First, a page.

Lockdown may have averted 5.8m COVID-19 infections in Nigeria – Researchers

AS Nigeria grapples with rising infections caused by the second wave of the COVID-19 pandemic, a team of international public health researchers has revealed that lockdown and restrictions imposed on the country between March and May 2020 might have averted no fewer than 5.8 million infections.

The team of researchers drawn from the United States, South Africa and Nigeria said their findings “support the use of restricted mobility as a measure for infection control in Nigeria.”

They, however, pointed out that, even during the lockdown and restrictions, noticeable spikes in people’s movement occurred on Saturdays and Sundays which could be attributed to social events such as parties (Ówàmbē in a local dialect) and religious activities.

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The research findings, which are based on information from confirmed COVID-19 cases provided by the Nigeria Centre for Disease Control (NCDC) from February 27 to July 21 2020  and Nigeria-specific mobility data from Google in same period, was published by the highly-rated public health journal JAMA Network Open.

The researchers are drawn from institutions in the United States (i.e. Parexel International, Harvard University and Holly Hill Hospital), South Africa (i.e. Sefako Makgatho Health Sciences University) and Nigeria  (Benue State University as well as Universities of Ibadan, Lagos and Calabar).

The researchers explained that their work was motivated by the need to better understand how the lockdown affected peoples’ movement and community spread of COVID-19. This information could inform future public health responses to subsequent waves of COVID-19, they said.

“.. our study goals were to measure the association of government-mandated closures and restrictions with aggregate mobility, to evaluate associations between aggregate mobility and number of individuals with laboratory-confirmed SARS-COV-2 infections and to estimate the number of SARS COV-2 infections that may have been averted.,” they noted.

They observed that the World Health Organization (WHO) director-general, Tedros Adhanom Ghebreyesus, had, on January 30, 2020 declared the COVID-19 outbreak a public health emergency of international concern, asking all countries to prepare for containment,  active surveillance, early detection, isolation, case management and contact tracing.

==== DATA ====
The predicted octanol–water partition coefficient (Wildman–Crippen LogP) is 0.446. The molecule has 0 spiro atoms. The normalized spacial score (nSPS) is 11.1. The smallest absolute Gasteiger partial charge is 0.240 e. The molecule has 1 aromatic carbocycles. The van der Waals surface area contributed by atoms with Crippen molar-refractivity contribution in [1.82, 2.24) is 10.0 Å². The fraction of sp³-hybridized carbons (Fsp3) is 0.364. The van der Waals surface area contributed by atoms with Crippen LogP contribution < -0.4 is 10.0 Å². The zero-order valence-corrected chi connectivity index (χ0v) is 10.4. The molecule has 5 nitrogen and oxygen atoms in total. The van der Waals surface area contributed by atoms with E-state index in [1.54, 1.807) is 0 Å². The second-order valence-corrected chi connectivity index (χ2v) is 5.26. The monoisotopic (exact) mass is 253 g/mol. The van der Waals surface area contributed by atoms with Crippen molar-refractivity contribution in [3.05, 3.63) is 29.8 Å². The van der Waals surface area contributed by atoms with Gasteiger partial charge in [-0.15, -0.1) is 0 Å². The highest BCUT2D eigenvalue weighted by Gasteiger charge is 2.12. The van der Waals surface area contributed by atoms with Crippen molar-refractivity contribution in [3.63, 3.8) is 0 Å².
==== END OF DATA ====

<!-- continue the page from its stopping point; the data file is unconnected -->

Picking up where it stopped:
“Most countries, including Nigeria  (Africa’s largest economy and the most populous country), responded accordingly,  and part of the Nigerian government response included socioeconomic and public health interventions to reduce impact of the pandemic.

“Socioeconomic interventions included providing cash transfers, lines of credit and food assistance to poor and high-risk households, while public health interventions  included government-mandated closures and restrictions on schools, social gatherings and all forms  of transportation (locally referred to as lockdown).”

    The closures and restrictions were initiated on March 30, 2020, and partially eased on May 4, 2020. The researchers used sophisticated statistical techniques to analyze NCDC data on daily infection counts, anonymised Google mobility data from Nigeria (covering about 40 million individuals who activated location historyightn their smartphone google accounts), and publicly available information on the lockdown (e.g. dates for initiating and partially easing the lockdown).

    The cross-sectional study found that government-mandated closures and restrictions in Nigeria owing to COVID-19 was associated with significantly reduced aggregate mobility everywhere (except in residential areas) and might have averted up to 5.8 million corona virus infections. Additionally, they found that community spread of COVID-19 in Nigeria might have been faster in residential areas , transit stations (e.g. motor parks) and workplaces (including likely venues of social events).

    While stressing that “our findings support the use of restricted mobility as a measure of infection control in Nigeria should there be additional COVID-19 waves in the future,”  the researchers pointed out that  “restrictions on movement are unsustainable in the long term, and that “future closure and restrictions, if warranted,  need to be more effective. Suggested areas of improvement include tougher restrictions n movement and more robust contact tracing in residential areas, transit hubs and workplaces, greater testing capacity and more political support for testing. ”

    Others were greater access to COVID-19 data for policy and process evaluation to identify opportunities for efficiency gains; more personal responsibility above and beyond the public health campaign dubbed the 3 Ws (iwashing hands or using hand sanitiser regularly, wearing a cloth mask over the nose and mouth, and waiting 6 feet apart or social distancing).”

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